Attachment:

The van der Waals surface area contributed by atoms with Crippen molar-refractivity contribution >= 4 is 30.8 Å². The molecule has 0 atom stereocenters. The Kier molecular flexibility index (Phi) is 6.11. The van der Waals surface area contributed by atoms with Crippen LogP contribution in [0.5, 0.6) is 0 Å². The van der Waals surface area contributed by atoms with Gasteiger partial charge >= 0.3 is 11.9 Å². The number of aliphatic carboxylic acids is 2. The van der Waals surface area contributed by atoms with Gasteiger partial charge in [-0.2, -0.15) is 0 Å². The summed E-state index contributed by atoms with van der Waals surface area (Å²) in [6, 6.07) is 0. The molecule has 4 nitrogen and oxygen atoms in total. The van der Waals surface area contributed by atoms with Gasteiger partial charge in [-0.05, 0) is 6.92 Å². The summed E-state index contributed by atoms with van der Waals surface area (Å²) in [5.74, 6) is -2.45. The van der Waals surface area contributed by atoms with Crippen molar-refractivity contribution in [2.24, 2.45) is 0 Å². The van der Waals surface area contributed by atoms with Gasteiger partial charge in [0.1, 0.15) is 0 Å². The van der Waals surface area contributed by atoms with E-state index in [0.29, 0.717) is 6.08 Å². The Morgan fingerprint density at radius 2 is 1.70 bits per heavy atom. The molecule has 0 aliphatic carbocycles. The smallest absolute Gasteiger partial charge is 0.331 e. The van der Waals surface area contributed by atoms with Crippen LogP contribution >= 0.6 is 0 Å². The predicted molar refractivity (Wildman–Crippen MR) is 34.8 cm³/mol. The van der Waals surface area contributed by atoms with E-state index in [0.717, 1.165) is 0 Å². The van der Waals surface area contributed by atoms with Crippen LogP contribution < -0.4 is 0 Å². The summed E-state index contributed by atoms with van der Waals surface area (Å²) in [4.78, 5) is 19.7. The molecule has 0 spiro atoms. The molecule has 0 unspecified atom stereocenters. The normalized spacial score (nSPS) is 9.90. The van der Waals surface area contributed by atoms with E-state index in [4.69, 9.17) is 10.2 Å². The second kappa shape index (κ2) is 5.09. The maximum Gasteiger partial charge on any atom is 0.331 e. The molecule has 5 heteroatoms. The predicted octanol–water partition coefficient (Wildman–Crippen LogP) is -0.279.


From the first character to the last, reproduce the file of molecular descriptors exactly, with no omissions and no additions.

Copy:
The van der Waals surface area contributed by atoms with Crippen molar-refractivity contribution >= 4 is 30.8 Å². The molecule has 0 atom stereocenters. The Kier molecular flexibility index (Phi) is 6.11. The van der Waals surface area contributed by atoms with Crippen LogP contribution in [0.5, 0.6) is 0 Å². The van der Waals surface area contributed by atoms with Gasteiger partial charge >= 0.3 is 11.9 Å². The number of aliphatic carboxylic acids is 2. The van der Waals surface area contributed by atoms with Gasteiger partial charge in [-0.2, -0.15) is 0 Å². The summed E-state index contributed by atoms with van der Waals surface area (Å²) in [6, 6.07) is 0. The molecule has 4 nitrogen and oxygen atoms in total. The van der Waals surface area contributed by atoms with Gasteiger partial charge in [-0.05, 0) is 6.92 Å². The summed E-state index contributed by atoms with van der Waals surface area (Å²) in [5.74, 6) is -2.45. The van der Waals surface area contributed by atoms with Crippen molar-refractivity contribution in [2.24, 2.45) is 0 Å². The van der Waals surface area contributed by atoms with Gasteiger partial charge in [0.1, 0.15) is 0 Å². The van der Waals surface area contributed by atoms with E-state index in [0.29, 0.717) is 6.08 Å². The Morgan fingerprint density at radius 2 is 1.70 bits per heavy atom. The molecule has 0 aliphatic carbocycles. The smallest absolute Gasteiger partial charge is 0.331 e. The van der Waals surface area contributed by atoms with Crippen LogP contribution >= 0.6 is 0 Å². The predicted molar refractivity (Wildman–Crippen MR) is 34.8 cm³/mol. The van der Waals surface area contributed by atoms with E-state index in [0.717, 1.165) is 0 Å². The van der Waals surface area contributed by atoms with Crippen LogP contribution < -0.4 is 0 Å². The summed E-state index contributed by atoms with van der Waals surface area (Å²) in [4.78, 5) is 19.7. The molecule has 0 spiro atoms. The molecule has 0 unspecified atom stereocenters. The normalized spacial score (nSPS) is 9.90. The van der Waals surface area contributed by atoms with E-state index in [4.69, 9.17) is 10.2 Å². The second kappa shape index (κ2) is 5.09. The maximum Gasteiger partial charge on any atom is 0.331 e. The molecule has 5 heteroatoms. The predicted octanol–water partition coefficient (Wildman–Crippen LogP) is -0.279.